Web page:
A Prescription for Investors Who Speculate
Many people have had the experience of winning and losing money at a casino. Most people lose money, as evidenced by the fact that casinos are in business. The majority gamble for the fun of it – the adrenaline rush that comes from that next roll, card or spin – and those near misses (if only it had been a 7 instead of an 8…I was so close). And certainly some people gamble for the the chance to win big. At the same time, responsible gamblers know gambling is entertainment and they are prepared to lose a specific amount of money. The expected return on gambling is the entertainment; not to make money. In describing their activities on the casino floor, gamblers may use words such as “bet”, “speculate” and “play”. No one in their right mind (being serious) would say they “invested” in a Blackjack game or the spin of a Roulette wheel.
On the other hand, investors are looking to invest their money in an asset that provides a reasonable probability of receiving back their initial investment plus some gain. Investments are commonly used as a way to reach a specific goal or objective (kids college, retirement, legacy). Rather than engaging in a game of luck in which the profit/loss is random and immediate, the investor takes a thoughtful and analytical approach in selecting an investment plan that will be the best strategy to achieve their goals. Goal achievement for investors is usually accomplished over decades. That is the essence of investing, but investors are often influenced to act more like speculators.
The Media Has Some Blame
Just this week I read an article in the Wall Street Journal that drove my blood pressure up. It was another news story that said something to the fact that “investors bet that…”
Click on the graphic on the right. How many times do you see the words ‘investors’ and ‘bet’ together?
Since when do investors engage in a speculative activity as someone would do on a casino floor? Unfortunately the answer is ‘all the time’. A bet is a hope for a quick outcome that is driven primarily by luck and randomness. That is not the goal of an investor. No investor in their right mind would want their ability to retire to be based on luck or chance.
Because our thoughts are influenced by what we hear, see and read, it is not surprising that many well meaning investors end up engaging in speculative activities. Every day the media (you pick the source) is discussing how investors are “betting” on this, or the best way to “play” that. Of all people, journalists should know that words matter! Subconsciously, these words are influencing investor actions, often to their peril.
The Correct Rx
When we go to the doctor we have a goal in mind – to get better. If I break my foot, my doctor is not going to prescribe Albuterol. If I have asthma, she is not going to order a cast for my foot. This is obvious. The purpose of the prescription is to help us achieve our goal. We should do the same thing when it comes to investing. Let’s look at two examples:
Hedge Funds/Mutual Funds: As entities they do not pay a mortgage, do not retire nor put kids through college. Their end goals are to attract new money, retain current assets, and the fund managers need to keep their jobs. The prescription to help them achieve those goals is to have good short-term performance, since they are often evaluated at least annually. This may cause them to bet on short-term outcomes or change their investment strategy in order to achieve greater quarterly and annual performance, and thus achieve their goals.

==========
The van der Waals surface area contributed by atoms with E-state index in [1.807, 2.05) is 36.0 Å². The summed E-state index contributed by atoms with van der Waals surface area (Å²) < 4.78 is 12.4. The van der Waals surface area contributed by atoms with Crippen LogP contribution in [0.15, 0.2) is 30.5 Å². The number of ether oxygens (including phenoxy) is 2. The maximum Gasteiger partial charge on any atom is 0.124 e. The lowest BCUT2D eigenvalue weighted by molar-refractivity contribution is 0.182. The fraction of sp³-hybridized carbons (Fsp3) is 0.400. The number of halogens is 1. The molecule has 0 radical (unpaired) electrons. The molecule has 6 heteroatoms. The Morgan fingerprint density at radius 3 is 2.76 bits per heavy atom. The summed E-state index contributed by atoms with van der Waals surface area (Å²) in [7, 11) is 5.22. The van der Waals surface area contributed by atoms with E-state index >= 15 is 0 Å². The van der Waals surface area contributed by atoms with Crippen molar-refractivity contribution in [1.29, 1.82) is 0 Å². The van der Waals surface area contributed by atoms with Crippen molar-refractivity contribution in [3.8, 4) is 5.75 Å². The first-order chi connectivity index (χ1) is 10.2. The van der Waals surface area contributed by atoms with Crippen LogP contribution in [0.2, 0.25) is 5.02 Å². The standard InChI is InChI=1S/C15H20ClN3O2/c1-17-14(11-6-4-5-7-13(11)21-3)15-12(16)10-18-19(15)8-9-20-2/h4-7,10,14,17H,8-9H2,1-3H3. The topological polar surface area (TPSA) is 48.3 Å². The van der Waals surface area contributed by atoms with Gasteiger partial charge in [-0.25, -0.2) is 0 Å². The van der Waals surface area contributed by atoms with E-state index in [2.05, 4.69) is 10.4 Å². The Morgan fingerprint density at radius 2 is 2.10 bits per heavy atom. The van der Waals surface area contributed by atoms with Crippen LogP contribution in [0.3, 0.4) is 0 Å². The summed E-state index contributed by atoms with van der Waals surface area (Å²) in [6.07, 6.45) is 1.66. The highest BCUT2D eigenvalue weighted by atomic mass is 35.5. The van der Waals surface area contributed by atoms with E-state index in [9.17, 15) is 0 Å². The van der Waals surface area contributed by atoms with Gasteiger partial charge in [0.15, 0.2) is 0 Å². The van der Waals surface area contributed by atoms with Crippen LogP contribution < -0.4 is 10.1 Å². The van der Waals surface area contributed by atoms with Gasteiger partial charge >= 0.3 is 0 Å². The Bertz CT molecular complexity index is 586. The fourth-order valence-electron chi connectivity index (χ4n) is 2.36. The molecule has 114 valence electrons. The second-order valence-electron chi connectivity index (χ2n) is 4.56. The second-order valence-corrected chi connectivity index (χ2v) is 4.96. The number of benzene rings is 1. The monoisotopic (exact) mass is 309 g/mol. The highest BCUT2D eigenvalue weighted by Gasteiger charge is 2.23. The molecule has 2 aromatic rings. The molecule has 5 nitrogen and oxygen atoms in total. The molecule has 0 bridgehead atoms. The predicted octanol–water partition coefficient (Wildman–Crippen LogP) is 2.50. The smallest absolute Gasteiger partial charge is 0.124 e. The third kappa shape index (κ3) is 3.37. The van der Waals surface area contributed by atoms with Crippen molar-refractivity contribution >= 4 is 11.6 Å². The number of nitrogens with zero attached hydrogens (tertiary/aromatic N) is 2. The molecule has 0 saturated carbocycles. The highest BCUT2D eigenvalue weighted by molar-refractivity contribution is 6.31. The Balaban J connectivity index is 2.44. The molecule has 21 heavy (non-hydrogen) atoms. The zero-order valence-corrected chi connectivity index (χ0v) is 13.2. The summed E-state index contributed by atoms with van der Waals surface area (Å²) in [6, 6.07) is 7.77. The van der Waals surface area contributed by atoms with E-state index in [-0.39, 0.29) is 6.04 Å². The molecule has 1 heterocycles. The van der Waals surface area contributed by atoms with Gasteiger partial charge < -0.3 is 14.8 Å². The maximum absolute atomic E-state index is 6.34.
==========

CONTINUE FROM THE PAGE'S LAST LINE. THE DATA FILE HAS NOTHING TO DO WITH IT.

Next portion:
The investor: The most common investor end goal is to retire comfortably. The prescription for that is to have a well thought, deliberate investment plan. Investors will not achieve that goal in a quarter or a year, in fact for most investors the goal is achieved over decades. Yet, many investors end up taking the same prescription as hedge funds. They focus on short-term outcomes, change their strategy based on the news/fear of the day and sometimes make bets on random outcomes to try to juice their returns. Just as with a medical issue, if you take the wrong prescription it will not help you achieve the end goal. Many investors are taking the wrong prescription.
By Their Fruits Ye Shall Know Them
Many people call themselves investors, but act like speculators. Actions define who we really are, not what we claim to be. So, are you an investor or have you been acting more like a speculator? Be honest. I have been a speculator at times and I am trying to act more like an investor. It is not always easy, especially with media influences and the volatility of the markets. But if we want to reach our end goals, we need to take the correct prescription. And the correct prescription for the investor is to have an investment plan that takes into account the volatility and cyclicality of the market and stick to it, regardless of what others are doing.
Investors don’t realize this, but they have a significant advantage over professional money managers. Sure, investors don’t have a million dollar research budget, multiple MBA and PhD’s working for them, nor the many years of experience. But the advantage of the investor is greater than all of that combined. The advantage is time.
Professional money managers won’t last long if their funds don’t perform well. They have to hit short-term targets or they lose their job and funds cease to exist. They have to do better than others to attract more money. You don’t. You don’t have to care about the news of the day. You don’t need to compete with your neighbor. Your retirement goals are not affected by what other investors do; they are only affected by what you do. So let the hedge funds and mutual funds do what they do. Let the media do what it does. And you do what you need to do.